I hope this helps

      Best regards

      Capt. Albert

  2. Thank you for your blog – I love reading it. I learn so much. Will be on the Koningsdam for the Voyage of the Americas and will be observing Anzac Day on board. You mention Operation Market Garden – my uncle was shot down over Gennep . The town has a memorial to him as he held off parachuting to get the plane over the town and consequently jumped too late.

  3. I find today’s blog not only informative, but very respectable. My family too has been touched by war. Thank you for writing today’s blog.

  4. Thank you for your comments on Veterans/Remembrance Day. It was the liberation of the Netherlands by Allied troops, and particularly U.S. soldiers, that led to my parent’s decision to raise their family in the United States. Our trip to the New World was onboard the ss Ryndam. I subsequently had the opportunity to honor the sacrifices of those soldiers through my own service in the U.S. Army during the Vietnam War.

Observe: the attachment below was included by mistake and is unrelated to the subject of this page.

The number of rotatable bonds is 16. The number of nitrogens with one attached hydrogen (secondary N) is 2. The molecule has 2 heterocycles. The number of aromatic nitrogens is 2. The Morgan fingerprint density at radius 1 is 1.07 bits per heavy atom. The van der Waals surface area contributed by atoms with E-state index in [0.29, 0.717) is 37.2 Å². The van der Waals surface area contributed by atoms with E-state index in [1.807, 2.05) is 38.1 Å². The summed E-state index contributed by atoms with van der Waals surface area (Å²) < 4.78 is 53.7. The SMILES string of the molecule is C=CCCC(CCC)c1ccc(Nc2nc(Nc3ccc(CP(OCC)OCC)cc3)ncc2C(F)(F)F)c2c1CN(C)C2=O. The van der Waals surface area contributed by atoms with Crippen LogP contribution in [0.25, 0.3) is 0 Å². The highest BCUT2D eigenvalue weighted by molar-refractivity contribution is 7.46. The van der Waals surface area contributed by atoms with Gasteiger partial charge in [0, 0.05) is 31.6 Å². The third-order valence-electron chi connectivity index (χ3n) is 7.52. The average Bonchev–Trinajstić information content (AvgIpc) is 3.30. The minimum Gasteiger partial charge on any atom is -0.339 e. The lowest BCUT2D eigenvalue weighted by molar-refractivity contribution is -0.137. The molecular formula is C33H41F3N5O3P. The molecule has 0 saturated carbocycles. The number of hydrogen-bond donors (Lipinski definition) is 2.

5. I always look forward to reading your posts. This one was different in a special way, given your focus on Remembrance Day. In Canada (I’m from Vancouver) we see growing interest in the importance of this day, including among young people. Perhaps it is a reflection of their anxieties about both peace and the environmental crisis. I also appreciated your thoughts about the Canadians arriving in Holland at the end of WW 2; my father was one of them, and I’ve found some recollections of those times that he wrote a few years before he died. I would like to re-trace his steps on a future visit to the Netherlands. Keep writing!

  6. Thank you for sharing your insight on “Remembrance Day”. I especially liked your statement that summarized the reason for the day: “All those people need to have their deeds and the life they gave to be remembered.”